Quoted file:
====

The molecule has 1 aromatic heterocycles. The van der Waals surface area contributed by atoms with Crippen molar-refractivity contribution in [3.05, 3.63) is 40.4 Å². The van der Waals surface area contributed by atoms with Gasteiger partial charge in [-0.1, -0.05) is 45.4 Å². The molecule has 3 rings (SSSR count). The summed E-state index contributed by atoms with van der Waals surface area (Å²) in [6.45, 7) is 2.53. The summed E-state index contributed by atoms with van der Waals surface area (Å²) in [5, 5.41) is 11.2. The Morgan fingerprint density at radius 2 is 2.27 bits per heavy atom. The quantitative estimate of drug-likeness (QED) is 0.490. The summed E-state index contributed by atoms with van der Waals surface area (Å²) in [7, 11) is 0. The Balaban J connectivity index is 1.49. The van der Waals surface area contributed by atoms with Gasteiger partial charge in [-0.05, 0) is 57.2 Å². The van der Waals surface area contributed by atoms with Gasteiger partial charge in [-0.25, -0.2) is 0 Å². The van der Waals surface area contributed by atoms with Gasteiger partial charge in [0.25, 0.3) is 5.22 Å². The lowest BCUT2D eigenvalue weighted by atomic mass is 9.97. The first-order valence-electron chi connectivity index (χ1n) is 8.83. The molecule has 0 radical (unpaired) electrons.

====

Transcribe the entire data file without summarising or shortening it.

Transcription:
The molecule has 1 aromatic heterocycles. The van der Waals surface area contributed by atoms with Crippen molar-refractivity contribution in [3.05, 3.63) is 40.4 Å². The van der Waals surface area contributed by atoms with Gasteiger partial charge in [-0.1, -0.05) is 45.4 Å². The molecule has 3 rings (SSSR count). The summed E-state index contributed by atoms with van der Waals surface area (Å²) in [6.45, 7) is 2.53. The summed E-state index contributed by atoms with van der Waals surface area (Å²) in [5, 5.41) is 11.2. The Morgan fingerprint density at radius 2 is 2.27 bits per heavy atom. The quantitative estimate of drug-likeness (QED) is 0.490. The summed E-state index contributed by atoms with van der Waals surface area (Å²) in [7, 11) is 0. The Balaban J connectivity index is 1.49. The van der Waals surface area contributed by atoms with Gasteiger partial charge in [-0.05, 0) is 57.2 Å². The van der Waals surface area contributed by atoms with Gasteiger partial charge in [-0.25, -0.2) is 0 Å². The van der Waals surface area contributed by atoms with Gasteiger partial charge in [0.25, 0.3) is 5.22 Å². The lowest BCUT2D eigenvalue weighted by atomic mass is 9.97. The first-order valence-electron chi connectivity index (χ1n) is 8.83. The molecule has 0 radical (unpaired) electrons.